Sometimes embankments have had drainage gulleys dug into them that are filled with aggregate. We used Hornby Limestone ballast, held in place with SGG to represent this.
For coarse grass, a base green layer of Hornby Grass meadow static grass was first applied. Use SGG in a thin layer, otherwise your grass will fall over when the strands land in it.
Before the glue dries, apply a green scatter; We used Gaugemaster (GM103). This dulls any shine on the glue and grass and stops the latter looking thin.
Proceed to apply the static grass in small areas of about 10cm square until you have covered the embankment.
Add a second layer of grass. Use newspaper to mask grass-less areas and then apply Peco Scene Layering Spray. Spray enough to give the grass a frosted look.
Long grass will have flowered and been bleached in the sun and is represented using 6mm grass from Noch. Apply the fibres using a static grass applicator.
Avoid uniformity by using a blunt instrument to gently move the fibres around to give a random tufted appearance. This mimics the effects of wind and rain on the long stalks.
Make Fireweed using bristles snipped from a brush. Dip into SGG and then into Hornby Grass Meadow scatter. Leave to dry.
Once dry, lightly coat the ends of each Fireweed plant with SGG and then into Hornby light brown scatter. We used this colour as the plants are about to commence
Foxgloves will have flowered and the seeds will be turning a brown colour at the time of year modelled. We used hairs from a paint brush for this, dipped in SGG then then into Polak Naturex F brown scatter.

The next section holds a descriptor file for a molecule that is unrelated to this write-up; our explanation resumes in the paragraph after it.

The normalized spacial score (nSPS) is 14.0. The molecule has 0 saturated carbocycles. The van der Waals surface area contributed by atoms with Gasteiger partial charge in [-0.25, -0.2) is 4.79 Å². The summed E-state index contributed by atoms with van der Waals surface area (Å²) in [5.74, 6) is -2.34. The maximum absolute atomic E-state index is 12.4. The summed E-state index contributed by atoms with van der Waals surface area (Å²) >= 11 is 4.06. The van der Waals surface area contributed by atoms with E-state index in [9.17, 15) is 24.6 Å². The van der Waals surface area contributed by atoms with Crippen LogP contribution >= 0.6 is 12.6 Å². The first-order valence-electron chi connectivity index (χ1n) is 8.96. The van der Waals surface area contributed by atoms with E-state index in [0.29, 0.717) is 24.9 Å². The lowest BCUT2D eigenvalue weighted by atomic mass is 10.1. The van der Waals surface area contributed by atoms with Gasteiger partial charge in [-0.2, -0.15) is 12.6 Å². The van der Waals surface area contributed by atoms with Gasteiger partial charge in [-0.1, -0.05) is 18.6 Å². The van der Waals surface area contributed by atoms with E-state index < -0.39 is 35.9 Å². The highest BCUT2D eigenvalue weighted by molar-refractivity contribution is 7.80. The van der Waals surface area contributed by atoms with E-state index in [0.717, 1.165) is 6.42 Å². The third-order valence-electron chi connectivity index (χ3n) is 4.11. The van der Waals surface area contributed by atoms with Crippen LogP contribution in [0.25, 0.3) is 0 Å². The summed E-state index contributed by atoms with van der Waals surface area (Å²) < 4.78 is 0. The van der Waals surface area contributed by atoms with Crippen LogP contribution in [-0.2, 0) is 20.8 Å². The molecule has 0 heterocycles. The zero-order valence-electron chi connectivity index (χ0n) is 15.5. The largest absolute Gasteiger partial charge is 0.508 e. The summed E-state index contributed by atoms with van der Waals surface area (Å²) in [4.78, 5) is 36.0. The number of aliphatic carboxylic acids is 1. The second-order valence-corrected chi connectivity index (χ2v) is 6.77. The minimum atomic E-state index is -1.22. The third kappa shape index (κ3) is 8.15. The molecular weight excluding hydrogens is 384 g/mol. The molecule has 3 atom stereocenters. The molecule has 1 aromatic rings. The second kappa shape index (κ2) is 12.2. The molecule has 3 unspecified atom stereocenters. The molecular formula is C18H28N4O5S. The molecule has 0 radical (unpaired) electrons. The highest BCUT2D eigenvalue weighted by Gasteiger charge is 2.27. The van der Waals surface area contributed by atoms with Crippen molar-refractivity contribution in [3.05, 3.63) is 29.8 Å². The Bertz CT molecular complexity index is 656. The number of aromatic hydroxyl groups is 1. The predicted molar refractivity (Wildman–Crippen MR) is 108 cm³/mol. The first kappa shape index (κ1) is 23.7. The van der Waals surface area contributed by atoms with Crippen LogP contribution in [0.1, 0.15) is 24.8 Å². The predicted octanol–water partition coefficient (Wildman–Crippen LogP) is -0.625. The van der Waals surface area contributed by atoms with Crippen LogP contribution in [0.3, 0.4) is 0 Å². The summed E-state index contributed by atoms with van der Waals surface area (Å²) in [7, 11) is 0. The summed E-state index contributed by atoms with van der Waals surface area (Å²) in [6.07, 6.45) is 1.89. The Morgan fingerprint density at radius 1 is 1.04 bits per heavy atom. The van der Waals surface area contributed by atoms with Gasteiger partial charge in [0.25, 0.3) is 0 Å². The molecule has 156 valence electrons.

Brambles are made from Carr’s rubberised horse hair. Apply Peco Scene Layering Spray and then dip into Carr’s Tree Leaves.
The bushes are made from the Noch Embankment Vegetation Kit, although we didn’t use the leaves provided. Break a piece of sea foam into the size you want, apply SGG, then dip into GreenScene natural plastic free flock.
Plant the bushes and weeds using SGG, drilling a hole as necessary. If you are short of time, you can use a contact adhesive to speed things up. Plant Fireweed in blocks and not individual stems.
Creating the fence
Paint the fence posts while they are still on the sprue with acrylic paint. A light grey colour, such as Lifecolor (UA705) Dust, gives a good impression of concrete.
Remove the posts from the sprue and flick various shades of black, brown and grey at them with a toothbrush. Rotate the posts so that all sides receive a covering.
Drill a row of holes with a 1.3mm drill with a spacing of 25mm for the posts.
Push the posts into place, using SGG to hold each one. Use the posts with added bracing at any corners or end runs. Leave to dry.
Apply a strip of masking tape to the mesh. Mark a line 10mm along the tape using a marker pen and rule.
Cut through the tape and the mesh along the marked line using a sharp knife. Now peel away the tape to leave the cut mesh.